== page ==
To Market To Market

We discovered produce markets when we moved to Italy. The fresh-from-the-vine strawberries rarely made it home before we attacked them, the juice running down our chins. We found the same in Greece, where weekly market shopping became a habit. Over time, we discovered we preferred this vendor for peppers and onions and another for tomatoes. Our landlady recommended a cheese vendor, and I will never forget the day I wanted to try the yogurt. She asked which I preferred. Sheep or goat? I had no idea, so I tried them both. For the record, sheep is creamier, and goat has more of a tang, which is better for making tzatziki. We continued the habit in Germany and are now exploring the markets here in Maryland.

A merchant is an essential character in my new series, so I wondered how these markets came about. Most historians believe markets existed in ancient times when early man first began trading items. Locations set aside for people to meet regularly to sell and purchase provisions, livestock, and other goods can be identified as early as 3,000 BCE. Documentation exists of zoning policies in larger cities. Some believe the earliest bazaars were held in Persia and quickly spread.

Across the Mediterranean and Aegean, networks emerged in the early Bronze Age, selling vast arrays of goods such as salt, lapis lazuli, dyes, cloth, metals, pots, ceramics, statues, weapons, wines, and food items. Many of the latter were not available in the areas they were sold. Archaeologists have found evidence of Bronze Age traders dividing the routes into geographic circuits.

As their popularity grew, differences emerged. In the East, they developed in a linear pattern across the city (the market in Tabriz stretches 1.5km), whereas in the West, the sites were more centralized. In the East, such as in Egypt, women did the shopping, unlike in the West, where the men met in the markets.

In cities in Greece, open areas, known as agora, sprang up for organized trade. Individual stalls were grouped by the type of goods they provided, i.e., fishmongers in one location and merchants selling cloth in another. These clusters became known as stoa, consisting of a free-standing colonnade with a covered walkway. The mountainous terrain in some areas gave rise to the wandering merchant. This retailer operated as a middleman, purchasing produce and transporting it over rugged terrain to sell in remote locations.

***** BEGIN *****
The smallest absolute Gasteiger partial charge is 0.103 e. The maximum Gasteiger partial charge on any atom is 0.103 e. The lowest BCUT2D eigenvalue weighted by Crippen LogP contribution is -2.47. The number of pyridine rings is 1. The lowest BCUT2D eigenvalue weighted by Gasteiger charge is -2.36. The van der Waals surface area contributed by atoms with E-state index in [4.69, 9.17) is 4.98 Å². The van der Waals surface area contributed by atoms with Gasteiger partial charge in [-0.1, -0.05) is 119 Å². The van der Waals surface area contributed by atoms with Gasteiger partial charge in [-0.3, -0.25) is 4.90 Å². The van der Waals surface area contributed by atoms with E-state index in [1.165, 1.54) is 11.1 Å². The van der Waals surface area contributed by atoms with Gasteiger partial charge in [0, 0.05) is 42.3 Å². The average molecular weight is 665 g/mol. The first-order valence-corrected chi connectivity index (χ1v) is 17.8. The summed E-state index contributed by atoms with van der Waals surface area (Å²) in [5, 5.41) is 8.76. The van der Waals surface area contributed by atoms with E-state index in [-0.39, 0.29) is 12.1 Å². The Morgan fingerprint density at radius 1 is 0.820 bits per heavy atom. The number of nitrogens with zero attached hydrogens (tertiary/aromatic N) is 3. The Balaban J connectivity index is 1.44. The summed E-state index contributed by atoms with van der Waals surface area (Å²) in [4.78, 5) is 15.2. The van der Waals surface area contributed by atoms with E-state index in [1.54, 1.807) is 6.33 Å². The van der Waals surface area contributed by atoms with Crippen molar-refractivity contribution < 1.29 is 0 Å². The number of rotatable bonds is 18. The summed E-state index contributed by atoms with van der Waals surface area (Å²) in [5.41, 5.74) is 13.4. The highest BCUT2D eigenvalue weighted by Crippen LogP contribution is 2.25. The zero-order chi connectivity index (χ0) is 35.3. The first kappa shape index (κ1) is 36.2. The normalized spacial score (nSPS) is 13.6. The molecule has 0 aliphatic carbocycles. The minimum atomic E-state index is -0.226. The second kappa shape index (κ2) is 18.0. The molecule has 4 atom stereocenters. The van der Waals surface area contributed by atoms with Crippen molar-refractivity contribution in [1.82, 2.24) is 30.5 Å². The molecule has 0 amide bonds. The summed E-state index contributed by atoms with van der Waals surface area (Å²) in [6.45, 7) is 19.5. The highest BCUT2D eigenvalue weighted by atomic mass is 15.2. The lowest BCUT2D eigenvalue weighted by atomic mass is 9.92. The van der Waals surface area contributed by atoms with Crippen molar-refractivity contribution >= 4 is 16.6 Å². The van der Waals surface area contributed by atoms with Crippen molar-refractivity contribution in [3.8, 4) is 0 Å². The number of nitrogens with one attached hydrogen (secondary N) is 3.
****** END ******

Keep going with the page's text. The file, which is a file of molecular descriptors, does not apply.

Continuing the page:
In ancient Rome, trade took place in the forum. There were two in the city of Rome: the Forum Romana and Trajan’s Forum. The market in the Trajan Forum consistedĀ of multiple buildings with four levels of shops. It is often considered the first example of a retail shopfront. Pompeii, a city frozen in time in 79 AD, had several marketplaces serving its population of approximately 12,000. Produce was sold in various locations near the city center while livestock vendors were on the perimeter. Stall holders paid a fee for the right to vend on market days.

The Domesday Book of 1086 lists 50 market towns in England, but most historians believe this number should be much higher. By the 12th century, these unregulated, informal markets gave way to a system of chartered markets. Increased regulation brought better consistency for the dates they were held and the quality of the merchandise. Additional rules on weights and measures and the fairness of pricing ensured consumer confidence that they were not being cheated.

Initially, European markets developed close to monasteries, castles, and royal residences. Priories and manorial estates created a considerable demand for goods and services. In later Medieval England, the chartered markets were held at the Market Cross in the city center. They were surrounded by alleyways where artisans, such as metal workers, weavers, leather workers, and carpenters, could be found.

In the 12th century, English monarchs began awarding charters to conduct markets and fairs for towns and villages. This charter protected the town’s privileges in exchange for an annual fee. Once a city was issued a charter for a market day, no other town or village in the area could operate one on the same day. Fairs, which were also chartered, were usually annual occurrences, most likely connected to a religious holiday. A fair’s primary focus was trade, but included entertainment such as music, dancing, jousting, and other revelry.

There are markets in England that have been in operation since the 12th century. Still, by and large, permanent structures have overtaken these. By the end of the Medieval period, these shops were increasingly available. While they incurred higher overhead costs, they offered daily schedules with regular hours and built a relationship with their customers. Often, they included value-added services such as providing credit.

While I understand the convenience of the big box stores and I admit to shopping there, I try to purchase as many items as possible from local vendors. How about you? Where do you shop?

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